Profile: Ari Juels

Name: Ari Juels

Title: Chief scientist and director

Company: RSA Laboratories

Age: 37

Industry: IT/computer-related services/consulting

30-second biography: While it's common to conceive of cryptography exclusively in terms of encryption and operations like digital signing, Juels has taken a particular interest in the boundaries of the field. He developed cryptographic techniques to protect against denial-of-service attacks, and his research on "fuzzy cryptography" has evolved into features used in RSA products to secure answers to personal questions used in password recovery (e.g., "What is your mother's maiden name?").

Over the past few years, he has focused on the security and privacy problems posed by radio frequency identification tags. In addition to uncovering weaknesses in common RFID-enabled car ignition keys and payment devices, Juels has developed privacy-enhancing and anti-counterfeiting tools for the embryonic technology.

He is a co-founder of the start-up RavenWhite Inc., whose projects include a new approach to browser authentication as a tool to combat click fraud. And in the wake of RSA's acquisition by EMC, he has started turning his attention to the problems of storage security, looking beyond traditional tools like encryption.

Current project: I'm working on a piece of cryptographic trickery that I call a "proof of retrievability" (POR). POR enables a server to prove to a user that it has a complete, intact copy of the user's files. With users relying increasingly on remote services for backup or even primary storage, they often have to turn to the obvious thing, downloading their files, to gain this reassurance. Magically, a POR can be very short - just tens of bytes or so - even if the files in question are many gigabytes in length. Additionally, a server can create a POR without accessing more than a small fraction of a user's files, and a user can check a POR using just a password or key. I believe that PORs can support ecological network use by alleviating the need to move entire files across a network in the name of availability assurance.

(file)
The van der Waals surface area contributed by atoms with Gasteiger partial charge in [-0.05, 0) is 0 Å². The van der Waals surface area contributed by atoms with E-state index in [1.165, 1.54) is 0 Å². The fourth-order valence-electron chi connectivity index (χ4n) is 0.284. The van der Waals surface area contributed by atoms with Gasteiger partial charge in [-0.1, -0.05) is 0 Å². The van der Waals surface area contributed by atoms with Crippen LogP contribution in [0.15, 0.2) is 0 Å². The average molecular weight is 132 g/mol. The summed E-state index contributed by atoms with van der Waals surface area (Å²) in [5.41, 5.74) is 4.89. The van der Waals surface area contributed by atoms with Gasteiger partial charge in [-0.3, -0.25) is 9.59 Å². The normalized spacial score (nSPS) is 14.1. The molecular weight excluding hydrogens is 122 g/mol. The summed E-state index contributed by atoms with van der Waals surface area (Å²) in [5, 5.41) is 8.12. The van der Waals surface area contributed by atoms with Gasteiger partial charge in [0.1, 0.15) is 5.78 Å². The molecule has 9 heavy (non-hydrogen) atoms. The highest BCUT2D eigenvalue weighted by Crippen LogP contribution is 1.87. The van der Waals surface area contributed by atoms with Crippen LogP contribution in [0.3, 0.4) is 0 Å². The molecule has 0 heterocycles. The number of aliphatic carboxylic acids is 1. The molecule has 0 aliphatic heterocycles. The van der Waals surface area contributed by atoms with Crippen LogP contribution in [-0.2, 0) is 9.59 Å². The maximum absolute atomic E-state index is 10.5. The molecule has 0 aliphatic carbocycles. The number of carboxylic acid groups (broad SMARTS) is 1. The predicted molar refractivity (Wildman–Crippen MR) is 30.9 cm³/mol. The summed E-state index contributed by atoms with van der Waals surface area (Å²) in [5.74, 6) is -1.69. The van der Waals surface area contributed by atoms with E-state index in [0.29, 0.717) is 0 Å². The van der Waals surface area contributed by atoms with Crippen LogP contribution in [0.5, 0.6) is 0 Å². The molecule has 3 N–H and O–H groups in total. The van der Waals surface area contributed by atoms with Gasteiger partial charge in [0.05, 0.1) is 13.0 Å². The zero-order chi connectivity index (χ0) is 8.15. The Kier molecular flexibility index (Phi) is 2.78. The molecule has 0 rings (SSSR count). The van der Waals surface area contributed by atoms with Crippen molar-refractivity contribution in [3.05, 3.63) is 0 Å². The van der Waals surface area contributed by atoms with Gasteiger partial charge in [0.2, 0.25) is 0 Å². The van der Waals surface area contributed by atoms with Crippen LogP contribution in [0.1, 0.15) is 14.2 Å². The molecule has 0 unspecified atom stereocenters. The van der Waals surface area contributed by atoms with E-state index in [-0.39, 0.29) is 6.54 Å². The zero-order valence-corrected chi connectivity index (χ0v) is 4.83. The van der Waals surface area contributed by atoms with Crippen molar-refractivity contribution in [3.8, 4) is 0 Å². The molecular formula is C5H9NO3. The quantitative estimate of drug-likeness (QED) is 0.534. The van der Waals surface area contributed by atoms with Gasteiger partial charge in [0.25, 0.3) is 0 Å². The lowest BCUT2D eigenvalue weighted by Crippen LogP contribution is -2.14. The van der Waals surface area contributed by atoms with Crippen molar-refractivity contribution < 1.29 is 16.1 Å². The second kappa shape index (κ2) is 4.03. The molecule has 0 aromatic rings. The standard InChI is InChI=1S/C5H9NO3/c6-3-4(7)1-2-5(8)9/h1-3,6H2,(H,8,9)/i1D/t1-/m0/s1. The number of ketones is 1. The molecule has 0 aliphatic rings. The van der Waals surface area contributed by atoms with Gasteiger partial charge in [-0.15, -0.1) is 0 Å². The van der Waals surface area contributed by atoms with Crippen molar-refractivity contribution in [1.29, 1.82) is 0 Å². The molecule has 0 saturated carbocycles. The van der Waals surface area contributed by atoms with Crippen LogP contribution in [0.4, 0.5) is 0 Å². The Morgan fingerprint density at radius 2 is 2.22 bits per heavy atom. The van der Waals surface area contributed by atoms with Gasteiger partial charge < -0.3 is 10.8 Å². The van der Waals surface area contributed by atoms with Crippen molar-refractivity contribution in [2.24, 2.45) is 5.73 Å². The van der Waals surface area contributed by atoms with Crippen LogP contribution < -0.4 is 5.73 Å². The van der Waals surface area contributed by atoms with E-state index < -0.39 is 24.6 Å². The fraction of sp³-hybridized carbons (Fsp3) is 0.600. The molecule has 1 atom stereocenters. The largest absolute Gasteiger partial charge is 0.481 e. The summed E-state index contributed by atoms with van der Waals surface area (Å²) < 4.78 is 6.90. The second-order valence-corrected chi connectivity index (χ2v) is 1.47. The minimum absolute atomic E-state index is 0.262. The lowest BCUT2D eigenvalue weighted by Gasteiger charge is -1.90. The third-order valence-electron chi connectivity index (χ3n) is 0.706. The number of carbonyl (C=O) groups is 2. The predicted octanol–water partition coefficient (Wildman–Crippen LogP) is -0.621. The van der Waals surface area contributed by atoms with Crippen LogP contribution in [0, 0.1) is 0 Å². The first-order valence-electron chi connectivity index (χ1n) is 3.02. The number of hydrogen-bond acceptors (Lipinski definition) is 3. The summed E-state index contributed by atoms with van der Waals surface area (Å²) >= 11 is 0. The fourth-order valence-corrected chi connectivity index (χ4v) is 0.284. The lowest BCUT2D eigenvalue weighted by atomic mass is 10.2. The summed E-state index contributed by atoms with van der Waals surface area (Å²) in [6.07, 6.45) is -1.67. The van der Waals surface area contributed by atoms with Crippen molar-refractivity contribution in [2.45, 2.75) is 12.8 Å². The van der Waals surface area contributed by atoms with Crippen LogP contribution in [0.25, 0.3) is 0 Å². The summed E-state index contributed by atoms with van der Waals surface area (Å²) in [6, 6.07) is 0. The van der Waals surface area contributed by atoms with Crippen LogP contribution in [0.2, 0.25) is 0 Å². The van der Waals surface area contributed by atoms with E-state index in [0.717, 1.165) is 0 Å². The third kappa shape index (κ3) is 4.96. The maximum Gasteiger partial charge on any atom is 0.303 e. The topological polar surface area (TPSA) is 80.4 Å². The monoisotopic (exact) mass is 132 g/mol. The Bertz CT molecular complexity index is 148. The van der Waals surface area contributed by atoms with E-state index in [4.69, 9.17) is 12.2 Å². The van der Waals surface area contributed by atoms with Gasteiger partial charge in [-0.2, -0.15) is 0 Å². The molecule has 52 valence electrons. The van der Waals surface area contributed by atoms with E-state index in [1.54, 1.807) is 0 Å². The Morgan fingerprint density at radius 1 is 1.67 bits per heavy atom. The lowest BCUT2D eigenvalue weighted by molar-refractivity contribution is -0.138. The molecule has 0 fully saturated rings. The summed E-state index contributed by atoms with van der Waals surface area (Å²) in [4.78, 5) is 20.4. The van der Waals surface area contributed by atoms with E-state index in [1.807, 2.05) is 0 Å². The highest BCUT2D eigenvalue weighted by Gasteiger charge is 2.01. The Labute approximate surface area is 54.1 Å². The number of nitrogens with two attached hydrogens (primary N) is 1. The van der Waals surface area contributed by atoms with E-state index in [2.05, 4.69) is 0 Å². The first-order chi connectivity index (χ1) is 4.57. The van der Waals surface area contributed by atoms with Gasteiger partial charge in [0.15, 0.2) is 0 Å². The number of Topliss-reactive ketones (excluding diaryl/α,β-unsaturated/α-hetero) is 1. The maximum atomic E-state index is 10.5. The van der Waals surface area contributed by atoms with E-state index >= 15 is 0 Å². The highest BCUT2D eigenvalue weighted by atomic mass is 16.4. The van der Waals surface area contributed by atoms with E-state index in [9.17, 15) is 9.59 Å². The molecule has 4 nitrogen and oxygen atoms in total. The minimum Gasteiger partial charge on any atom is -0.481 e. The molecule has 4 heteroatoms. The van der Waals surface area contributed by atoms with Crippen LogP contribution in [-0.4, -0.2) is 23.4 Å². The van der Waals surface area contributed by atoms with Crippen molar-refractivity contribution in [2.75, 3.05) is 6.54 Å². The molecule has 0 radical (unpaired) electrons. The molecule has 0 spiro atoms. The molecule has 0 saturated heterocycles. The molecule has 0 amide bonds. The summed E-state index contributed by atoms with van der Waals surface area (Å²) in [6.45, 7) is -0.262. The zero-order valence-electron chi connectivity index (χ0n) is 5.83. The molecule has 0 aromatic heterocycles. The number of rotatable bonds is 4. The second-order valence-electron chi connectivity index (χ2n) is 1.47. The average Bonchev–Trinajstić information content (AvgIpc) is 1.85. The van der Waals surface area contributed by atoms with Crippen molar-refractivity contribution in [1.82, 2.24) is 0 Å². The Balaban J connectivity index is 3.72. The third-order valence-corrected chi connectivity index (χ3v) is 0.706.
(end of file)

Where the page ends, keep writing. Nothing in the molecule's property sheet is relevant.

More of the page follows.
Who in the technology industry most influenced your career? With his rare ability to bestride the gap between solid research and real-world influence, professor Ron Rivest has been a guiding light. Among his other accomplishments, he was one of the three scientists who transformed a simple equation (c = m^e mod n) into a mainstay of IT security deployed in every PC today.

The technology you can't live without: I incline toward the long view. The technology whose loss I'd feel most acutely is the printing press. I look forward to the prospect of seeing new competitors arise in my lifetime.

Most critical technologies for IT this year: I foresee one truly pivotal change this year: The consumer will usurp the place of the enterprise in the vanguard of IT technology. Video games, in particular, are seeing transformation from play spaces into collaborative environments and from simulators of wealth into real stores of wealth.

The best thing about today's technology: The incredibly rapid pace at which it is ceding place to tomorrow's technology.

The worst thing about today's technology: It's largely conceived of, by and for technologists.

Technology can . . . only serve as a wire to the electricity of thought.

Favorite Web sites: seventypercent.com

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